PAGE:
July 16, 2014

Departmentalizing Advice Needed :)

     Currently, my assignment for next year is to teach 4th grade English Language Arts (reading, writing, and word study). I'm still an ICT room, meaning my homeroom will have me (as the general education teacher) and my co-teacher (as the special ed. teacher). After an allotted time, my co-teacher will go with our homeroom class to the math teacher and I'll get another set of kids from the math teacher. (I'm not sure the make-up of the other class--it's either ELLs {english language learners}or the general ed.)

I'm not sure how I feel about this...I honestly go back and forth about the pros and cons.

I enjoy teaching reading and writing and the actual preparation of the lessons (materials,charts, plan book) seems streamlined. Reflections of the lessons can be immediately adapted for the next group and I can become an expert in one field instead of trying to become an expert in everything.

On the other hand, as one of the ELA teachers, there is substantially more work to be done than the math teachers. From a planning perspective, we are writing our first unit (reading, writing, and word study) from scratch using a mentor text. Once we're done teaching that first unit, we're getting a new program {Core Knowledge}. Unpacking that is going to be interesting! And grading is a whole other story!

I'm curious about how departmentalizing looks in other schools--
     **What does your schedule look like? Do you use a rotation schedule?
     **How do you fit it all in (especially since there really isn't any carry over time)?
     **How do you manage all the grading?
     **What does your homework look like? Do you give daily or weekly homework? How do you check it?
     **How do you fit in stations or center time?

 I really appreciate any advice :) Thanks in advance!


  1. Hi Jen! I have been a departmentalized teacher for 4th and 5th several times and really do enjoy it. Here are the pros: 1/2 the planning, becoming expert in your subject area, being able to impact twice as many kids, and if you have a challenging student, you only have him or her 1/2 the day :) I think that the best advice I have is that you and your partner do not have to be identical in terms of rules, procedures, teaching styles, etc. If feels like you should, but the kids adapt very quickly and respond well to having different teachers. In terms of grading, it is a lot more papers, but not twice as many assignments so it isn't too bad. Take advantage of online resources like Socrative.com (awesome and free!) that can do some of the grading for you and have students self assess/grade when possible. Get in the habit of keeping a gradesheet handy on a clipboard so you can quickly jot down simple, holistic grades for some assignments (just A-F or scale of 1-4) as you walk around the room. Also, use the beginning of the day/homeroom time for simple review work, and see if your partner will display those same questions for the other group during homeroom too. Have students partner up to check homework, and only go over sections whole group where there is disagreement or questions. I have 2 days a week where students participate in stations. Take some pressure off of yourself to grade everything; if it is formative, just use it to guide your lesson planning and coaching of students rather than for a formal grade. The good thing about not having "carry over" time is that your students will really get to all subjects. You can do it and will probably love it :) Good luck to you!!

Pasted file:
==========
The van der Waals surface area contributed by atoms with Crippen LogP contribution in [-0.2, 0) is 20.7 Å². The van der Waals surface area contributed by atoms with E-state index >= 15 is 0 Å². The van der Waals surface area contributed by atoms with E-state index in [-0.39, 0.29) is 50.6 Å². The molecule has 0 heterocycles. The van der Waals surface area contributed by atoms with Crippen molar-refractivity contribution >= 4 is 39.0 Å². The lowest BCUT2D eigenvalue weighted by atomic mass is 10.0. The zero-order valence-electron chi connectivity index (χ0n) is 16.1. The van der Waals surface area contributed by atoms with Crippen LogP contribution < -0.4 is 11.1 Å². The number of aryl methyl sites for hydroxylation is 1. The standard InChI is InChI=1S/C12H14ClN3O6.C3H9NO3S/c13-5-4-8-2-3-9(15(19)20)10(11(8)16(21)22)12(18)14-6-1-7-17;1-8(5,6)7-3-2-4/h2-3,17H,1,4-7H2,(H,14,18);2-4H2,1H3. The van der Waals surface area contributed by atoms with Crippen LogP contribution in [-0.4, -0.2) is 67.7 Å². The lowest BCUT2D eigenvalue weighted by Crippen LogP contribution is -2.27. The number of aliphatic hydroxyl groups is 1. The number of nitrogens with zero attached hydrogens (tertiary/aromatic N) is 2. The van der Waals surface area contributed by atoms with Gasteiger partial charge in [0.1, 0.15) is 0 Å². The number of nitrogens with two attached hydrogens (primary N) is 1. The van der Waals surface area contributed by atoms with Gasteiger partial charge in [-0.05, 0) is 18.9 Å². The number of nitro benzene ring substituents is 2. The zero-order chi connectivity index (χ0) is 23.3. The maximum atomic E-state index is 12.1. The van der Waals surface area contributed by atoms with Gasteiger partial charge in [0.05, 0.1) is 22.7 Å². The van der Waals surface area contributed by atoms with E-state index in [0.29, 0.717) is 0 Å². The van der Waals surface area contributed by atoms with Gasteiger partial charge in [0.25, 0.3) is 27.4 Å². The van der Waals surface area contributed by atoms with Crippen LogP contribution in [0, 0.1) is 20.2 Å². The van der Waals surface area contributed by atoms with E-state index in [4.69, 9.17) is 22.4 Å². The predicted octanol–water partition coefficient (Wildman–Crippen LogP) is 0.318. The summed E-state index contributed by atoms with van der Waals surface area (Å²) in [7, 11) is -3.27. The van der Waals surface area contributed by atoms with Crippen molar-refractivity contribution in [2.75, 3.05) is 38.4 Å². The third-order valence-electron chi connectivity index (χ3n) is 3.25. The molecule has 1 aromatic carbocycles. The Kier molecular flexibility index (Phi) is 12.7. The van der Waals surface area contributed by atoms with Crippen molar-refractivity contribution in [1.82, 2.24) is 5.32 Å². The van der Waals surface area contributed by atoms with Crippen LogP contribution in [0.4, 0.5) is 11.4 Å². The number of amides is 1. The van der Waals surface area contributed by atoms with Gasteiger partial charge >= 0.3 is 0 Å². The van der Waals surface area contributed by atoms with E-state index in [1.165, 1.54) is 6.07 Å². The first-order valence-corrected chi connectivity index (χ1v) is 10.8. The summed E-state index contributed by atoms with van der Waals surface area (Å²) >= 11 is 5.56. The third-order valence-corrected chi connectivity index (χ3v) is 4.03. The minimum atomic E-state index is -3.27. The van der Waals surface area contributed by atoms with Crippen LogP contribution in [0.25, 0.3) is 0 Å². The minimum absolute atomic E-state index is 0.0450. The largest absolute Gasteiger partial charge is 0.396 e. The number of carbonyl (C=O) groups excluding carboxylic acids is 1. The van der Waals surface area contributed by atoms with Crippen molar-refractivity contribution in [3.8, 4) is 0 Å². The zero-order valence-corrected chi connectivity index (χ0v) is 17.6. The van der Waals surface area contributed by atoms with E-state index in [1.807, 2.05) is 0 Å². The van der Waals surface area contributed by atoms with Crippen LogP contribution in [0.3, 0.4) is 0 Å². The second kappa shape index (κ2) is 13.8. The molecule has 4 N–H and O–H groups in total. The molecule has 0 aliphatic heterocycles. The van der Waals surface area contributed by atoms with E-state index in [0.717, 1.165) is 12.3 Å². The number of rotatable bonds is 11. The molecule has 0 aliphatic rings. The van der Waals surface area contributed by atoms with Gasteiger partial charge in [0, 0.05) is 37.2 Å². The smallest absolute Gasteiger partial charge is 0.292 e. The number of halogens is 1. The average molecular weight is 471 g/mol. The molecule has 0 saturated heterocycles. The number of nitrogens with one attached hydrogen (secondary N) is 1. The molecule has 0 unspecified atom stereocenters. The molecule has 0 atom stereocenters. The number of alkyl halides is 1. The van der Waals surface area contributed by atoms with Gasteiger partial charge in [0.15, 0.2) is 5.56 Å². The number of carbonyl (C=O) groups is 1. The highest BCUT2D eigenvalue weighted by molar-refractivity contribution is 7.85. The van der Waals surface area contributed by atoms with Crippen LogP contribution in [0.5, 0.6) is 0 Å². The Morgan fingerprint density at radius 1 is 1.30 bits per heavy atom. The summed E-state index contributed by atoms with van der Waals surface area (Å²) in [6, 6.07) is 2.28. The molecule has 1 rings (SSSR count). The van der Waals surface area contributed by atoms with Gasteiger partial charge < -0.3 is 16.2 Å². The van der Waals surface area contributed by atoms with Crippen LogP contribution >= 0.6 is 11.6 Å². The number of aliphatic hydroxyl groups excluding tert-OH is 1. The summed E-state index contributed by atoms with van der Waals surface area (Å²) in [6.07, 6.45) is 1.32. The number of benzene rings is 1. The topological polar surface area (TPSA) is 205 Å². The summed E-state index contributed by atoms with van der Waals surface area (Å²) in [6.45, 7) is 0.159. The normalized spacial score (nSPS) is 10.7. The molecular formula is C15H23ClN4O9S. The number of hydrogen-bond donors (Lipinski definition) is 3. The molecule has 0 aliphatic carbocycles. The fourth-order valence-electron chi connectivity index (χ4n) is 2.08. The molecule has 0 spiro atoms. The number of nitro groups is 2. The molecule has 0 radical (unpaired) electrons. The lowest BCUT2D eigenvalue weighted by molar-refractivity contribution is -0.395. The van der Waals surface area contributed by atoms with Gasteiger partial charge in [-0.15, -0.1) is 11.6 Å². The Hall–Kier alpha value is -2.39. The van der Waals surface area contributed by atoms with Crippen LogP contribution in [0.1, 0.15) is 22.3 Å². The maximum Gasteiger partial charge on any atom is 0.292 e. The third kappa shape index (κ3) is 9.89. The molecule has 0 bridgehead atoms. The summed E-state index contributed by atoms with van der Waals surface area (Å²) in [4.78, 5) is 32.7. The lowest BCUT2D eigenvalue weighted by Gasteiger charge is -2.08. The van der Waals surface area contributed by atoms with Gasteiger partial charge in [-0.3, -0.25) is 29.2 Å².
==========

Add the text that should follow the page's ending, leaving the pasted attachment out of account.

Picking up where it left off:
1. Thank you so much Daisy! I've heard of Socrative.com but never had the time to actually try it out. I think this year may be the year haha :)

  2. I was departmentalized last year and LOVED it! However, we were in a slightly different situation. We are a small school (12-25 students per class), so we only have one section of each. With that being said - 4th, 5th, and 6th grade were departmentalized. The 4th grade teacher did all the math, 5th did the science and social studies, and then as the 6th grade teacher I did the reading/writing. We each did our own grammar and spelling. Again - I LOVED IT!

    We had 90 minutes with each class each day. During that time I did about 30 minutes of writing and 60 of reading. I'll be honest and say that I'm not the best writing teacher - so it often involved a mini-lesson and then the kiddos wrote. During reading we started with a poem. You can read my entire blog post on that if you are interested - http://www.hojosteachingadventures.com/2013/08/add-more-poetry-into-your-day.html And then we would go into our mini lesson. Finally, the students would read silently for the last 10-30 minutes (depending on the day) while I met with students to work on individual skills.